U.S. officials say Macau authorities are ready to release $25 million from North Korean bank accounts. Pyongyang has refused to halt its nuclear programs until it receives the money. Daniel Schearf reports from Beijing.

The statement from the Treasury Department says it understands that Macau authorities are prepared to release all North Korean accounts currently frozen in a Macau bank - about $25 million.

U.S. nuclear envoy Christopher Hill currently in Tokyo, also says a resolution to the banking dispute is imminent.

Macau's government Web site says authorities there expect all parties concerned to come up with "appropriate and responsible arrangements."

Release of the funds could put the February Agreement - in which North Korea agreed to gradually halt its nuclear program in exchange for aid - back on track. A first step toward shutting down its nuclear facilities and allowing international inspectors back into the country has a Saturday deadline, although diplomats from several nations have said that will not be met.

Chinese Foreign Ministry spokesman Qin Gang indicated his government does not think the delay will undermine the six-nation agreement on ending Pyongyang's nuclear ambitions.

"I do not agree that because of some delays in the initial stage the six-party talks will fail or be annulled," said Qin Gang.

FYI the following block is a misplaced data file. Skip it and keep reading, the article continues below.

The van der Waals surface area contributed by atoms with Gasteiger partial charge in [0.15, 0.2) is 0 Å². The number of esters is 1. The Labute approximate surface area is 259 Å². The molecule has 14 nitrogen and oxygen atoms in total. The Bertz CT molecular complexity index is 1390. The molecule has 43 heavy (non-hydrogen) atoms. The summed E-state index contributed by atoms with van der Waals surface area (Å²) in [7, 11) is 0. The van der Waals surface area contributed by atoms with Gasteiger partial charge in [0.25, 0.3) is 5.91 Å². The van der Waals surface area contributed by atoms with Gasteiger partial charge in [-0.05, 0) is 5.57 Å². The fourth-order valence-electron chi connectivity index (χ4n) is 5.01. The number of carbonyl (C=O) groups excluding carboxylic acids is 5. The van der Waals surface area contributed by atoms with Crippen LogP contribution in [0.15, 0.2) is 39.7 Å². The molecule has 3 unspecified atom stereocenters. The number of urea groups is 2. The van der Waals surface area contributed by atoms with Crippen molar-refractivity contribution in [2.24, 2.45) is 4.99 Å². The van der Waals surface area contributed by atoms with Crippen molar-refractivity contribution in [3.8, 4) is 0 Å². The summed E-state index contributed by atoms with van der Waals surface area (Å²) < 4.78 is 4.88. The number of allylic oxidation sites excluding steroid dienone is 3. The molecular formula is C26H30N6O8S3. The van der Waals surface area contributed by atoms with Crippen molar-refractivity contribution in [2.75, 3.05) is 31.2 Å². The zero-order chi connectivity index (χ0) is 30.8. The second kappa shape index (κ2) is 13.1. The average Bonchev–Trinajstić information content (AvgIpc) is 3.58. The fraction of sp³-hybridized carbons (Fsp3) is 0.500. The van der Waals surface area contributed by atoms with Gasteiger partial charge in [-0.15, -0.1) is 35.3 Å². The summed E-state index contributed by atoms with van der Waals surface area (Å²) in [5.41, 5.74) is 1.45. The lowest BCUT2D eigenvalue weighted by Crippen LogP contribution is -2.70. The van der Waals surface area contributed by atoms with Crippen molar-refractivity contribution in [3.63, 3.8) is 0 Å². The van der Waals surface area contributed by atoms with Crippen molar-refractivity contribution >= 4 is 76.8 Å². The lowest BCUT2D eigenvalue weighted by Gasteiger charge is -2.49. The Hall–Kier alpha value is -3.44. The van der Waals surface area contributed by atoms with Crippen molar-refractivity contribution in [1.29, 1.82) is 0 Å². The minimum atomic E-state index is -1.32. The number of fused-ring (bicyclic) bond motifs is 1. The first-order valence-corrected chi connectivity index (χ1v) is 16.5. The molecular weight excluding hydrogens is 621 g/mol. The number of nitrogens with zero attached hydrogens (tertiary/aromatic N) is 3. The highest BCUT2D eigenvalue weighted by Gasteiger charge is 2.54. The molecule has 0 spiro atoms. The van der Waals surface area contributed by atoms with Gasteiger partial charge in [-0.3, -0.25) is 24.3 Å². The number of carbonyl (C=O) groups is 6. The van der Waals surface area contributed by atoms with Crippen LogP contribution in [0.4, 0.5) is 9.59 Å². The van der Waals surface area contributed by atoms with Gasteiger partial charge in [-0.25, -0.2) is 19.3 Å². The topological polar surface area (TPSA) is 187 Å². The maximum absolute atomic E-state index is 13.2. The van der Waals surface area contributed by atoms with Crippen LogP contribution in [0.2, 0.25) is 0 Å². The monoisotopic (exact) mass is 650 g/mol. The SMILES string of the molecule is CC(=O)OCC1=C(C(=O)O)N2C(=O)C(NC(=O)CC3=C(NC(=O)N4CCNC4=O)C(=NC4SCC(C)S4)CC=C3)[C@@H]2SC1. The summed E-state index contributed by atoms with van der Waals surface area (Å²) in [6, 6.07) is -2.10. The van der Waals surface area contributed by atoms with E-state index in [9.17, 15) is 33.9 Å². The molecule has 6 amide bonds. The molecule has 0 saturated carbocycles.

Last month North Korean negotiators halted talks because the funds had not yet been released. But, on Monday the North's chief nuclear negotiator indicated to visiting U.S. officials that Pyongyang could quickly comply with the agreement once they money was transferred.

Shi Yinhong, a professor of International Relations at the People's University of China, says the deadline for the shutdown is not that important. The real task remains convincing Pyongyang to give up all its nuclear programs, which he says is unlikely to happen.

"The international community's demonstrated incentives do not constitute substantive pressure. Under this situation, I do not think North Korea will truly abandon (its nuclear power)," he said.

The bank accounts had been frozen in 2005 by Macau due to U.S. suspicions of North Korean counterfeiting and other illicit activity. Washington agreed the funds could be released to help facilitate the nuclear negotiations but the Bank of China reportedly refused to transfer the money for fear of damaging its reputation.

Despite progress on the banking issue, Japan Tuesday said it would extend unilateral sanctions against North Korea by six months because of the North's refusal to discuss its abduction of Japanese citizens in the 1970's and 1980's.

Chinese Premier Wen Jiabao is in South Korea where he is expected to discuss North Korea, among other issues. A continuing round of diplomacy, focused on making progress with North Korea, will see US envoy Hill in Beijing later this week.